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Third Time’s the Charm: North Korea Puts Spy Satellite in Orbit

What Pyongyang can learn with its orbiting surveillance sensors.

It appears Kim Jong Un has a new toy. On Nov. 21, North Korea crowed that it had put its first spy satellite in orbit. Two previous launches ended in failure, but the third was the charm — after a successful earth-to-orbit blastoff for its Chollima-1 rocket. Little is known about the Malligyong-1 satellite, but reports suggest it creates low-resolution photos and the resolution is low and lacks serious military-level capability.

North Korea has, in the past, hyped its technological prowess, although much of what it produced has been a generation or two behind cutting-edge. Not long ago, North Korean dictator Kim Jong Un claimed to have tested a nuclear warhead-capable unmanned underwater vehicle. However, “There is no irrefutable evidence the test was what the potentate says it was,” Liberty Nation reported.

GettyImages-1661845577 Kim Jong Un

Kim Jong Un (Photo by Contributor/Getty Images)

However, the threat to the region represented by the Democratic People’s Republic of Korea (DPRK) cannot be ignored. As the saying goes, even a blind squirrel occasionally finds an acorn. As was the case with Kim Jong Un’s persistence in developing and testing long-range rockets, North Korea now has missiles that can reach US territory. Pyongyang has demonstrated it will spare no expense to achieve the military capabilities essential to establishing relevance on the Korean Peninsula and in the Indo-Pacific region.

North Korea Uses Its Limited Resources for Military Technology

With an estimated 2021 GDP ranking 127th, behind Botswana, the DPRK is investing a significant amount of its limited treasure to keep up with far more prosperous countries. Surveillance and reconnaissance satellites of value are very expensive. Nonetheless, “Military-reconnaissance technology stands among leader Kim Jong Un’s top weapons objectives, as an essential war deterrent against the US and its allies … The launch had drawn extra attention because satellites represent a core pursuit of the deepening military coordination between North Korea and Russia,” The Wall Street Journal explained.

Just how much the Kremlin has contributed to Pyongyang’s satellite-launching capability is unknown, but it certainly seems plausible that a quid pro quo is in play. “It is possible that Russia provided technology to improve North Korea’s satellite launch capabilities in return for Pyongyang’s shipments of massive amounts of artillery ammunition to Moscow,” senior research fellow Bruce Klingner surmised in writing for the Heritage Foundation.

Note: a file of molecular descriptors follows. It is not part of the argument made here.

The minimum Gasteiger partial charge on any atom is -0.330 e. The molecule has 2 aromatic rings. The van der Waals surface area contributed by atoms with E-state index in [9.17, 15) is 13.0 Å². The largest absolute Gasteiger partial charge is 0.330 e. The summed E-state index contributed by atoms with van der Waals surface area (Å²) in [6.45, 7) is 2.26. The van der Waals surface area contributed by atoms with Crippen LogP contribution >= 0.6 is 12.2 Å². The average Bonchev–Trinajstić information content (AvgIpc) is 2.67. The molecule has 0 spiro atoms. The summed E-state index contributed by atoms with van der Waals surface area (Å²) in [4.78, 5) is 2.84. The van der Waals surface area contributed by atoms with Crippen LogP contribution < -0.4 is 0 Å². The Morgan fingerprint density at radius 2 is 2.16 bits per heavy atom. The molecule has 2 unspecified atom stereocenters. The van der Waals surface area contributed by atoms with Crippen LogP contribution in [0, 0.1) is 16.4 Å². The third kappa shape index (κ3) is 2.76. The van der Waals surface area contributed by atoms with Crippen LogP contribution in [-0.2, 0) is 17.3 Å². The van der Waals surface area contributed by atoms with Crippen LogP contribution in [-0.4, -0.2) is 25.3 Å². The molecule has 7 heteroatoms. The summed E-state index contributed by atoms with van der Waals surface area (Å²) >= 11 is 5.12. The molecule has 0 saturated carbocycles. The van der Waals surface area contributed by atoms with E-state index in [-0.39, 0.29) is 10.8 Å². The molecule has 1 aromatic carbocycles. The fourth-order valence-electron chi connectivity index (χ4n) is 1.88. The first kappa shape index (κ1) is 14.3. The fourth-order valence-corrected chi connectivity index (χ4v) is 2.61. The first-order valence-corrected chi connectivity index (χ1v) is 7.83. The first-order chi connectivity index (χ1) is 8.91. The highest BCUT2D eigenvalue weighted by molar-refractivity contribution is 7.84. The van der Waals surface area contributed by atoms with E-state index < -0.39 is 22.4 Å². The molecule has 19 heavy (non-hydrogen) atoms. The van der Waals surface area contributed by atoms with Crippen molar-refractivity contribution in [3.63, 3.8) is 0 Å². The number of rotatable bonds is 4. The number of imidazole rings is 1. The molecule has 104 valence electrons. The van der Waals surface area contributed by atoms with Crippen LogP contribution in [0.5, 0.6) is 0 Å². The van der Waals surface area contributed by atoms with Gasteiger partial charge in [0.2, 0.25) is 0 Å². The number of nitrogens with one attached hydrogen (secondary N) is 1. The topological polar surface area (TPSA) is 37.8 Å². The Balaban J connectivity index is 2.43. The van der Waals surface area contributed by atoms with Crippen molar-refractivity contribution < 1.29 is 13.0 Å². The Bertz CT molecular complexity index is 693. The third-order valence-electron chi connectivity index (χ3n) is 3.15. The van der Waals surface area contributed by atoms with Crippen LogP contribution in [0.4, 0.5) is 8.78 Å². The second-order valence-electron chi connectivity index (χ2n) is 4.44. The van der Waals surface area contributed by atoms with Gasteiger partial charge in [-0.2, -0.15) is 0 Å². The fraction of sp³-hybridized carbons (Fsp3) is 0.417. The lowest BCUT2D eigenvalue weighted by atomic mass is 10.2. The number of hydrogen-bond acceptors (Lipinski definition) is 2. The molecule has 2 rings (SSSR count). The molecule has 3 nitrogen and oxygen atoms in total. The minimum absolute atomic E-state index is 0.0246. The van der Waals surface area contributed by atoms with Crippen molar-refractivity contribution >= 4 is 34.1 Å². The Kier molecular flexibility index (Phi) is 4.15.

The unprovoked war on Ukraine has significantly depleted Russia’s stores of ammunition. For Russian advances or simply holding ground, artillery has been a critical combat capability. “South Korea’s top spy agency believes North Korea sent more than a million artillery shells to Russia since August to help fuel Russian President Vladimir Putin’s war on Ukraine, according to a lawmaker who attended a closed-door briefing [Nov. 22] with intelligence officials,” Kim Tong-Hyung reported for the Associated Press.

Pyongyang’s Satellite Imagery Far from Cutting Edge

Though North Korea boasts about its newly orbiting satellite imagery capability, South Korean intelligence sources are less impressed about the level of technology involved. A recent New York Post dispatch explained:

“ … its recently launched reconnaissance satellite had snapped photos of the White House, Pentagon, and key US military installations across the world – though questions remain about the technology’s capability … While the latest launch may be capable of capturing general snapshots, South Korea doubts its value as a reconnaissance asset — noting the satellite’s imaging capabilities may offer little more value than Google Earth.”

The US reaction to the DPRK’s new eye in the sky was to discuss the matter in a trilateral call among Secretary of State Antony Blinken, Republic of Korea Foreign Minister Park Jin, and Japan’s Foreign Minister Kamikawa Yoko. The concern was not that the DPRK put a satellite in orbit but that it used ballistic missile technology to do it, violating UN Security Council resolutions. “The Secretary and Foreign Ministers strongly condemn the launch for its destabilizing effect on the region,” a State Department readout on the call asserted. Kim Jong Un’s endgame — with its unprecedented number of missile and rocket tests during the Biden administration — is not apparent. The DPRK leader obviously wants to be taken seriously, but his bad-boy behavior casts a more immature image rather than that of a respected world leader.

The views expressed are those of the author and not of any other affiliation.

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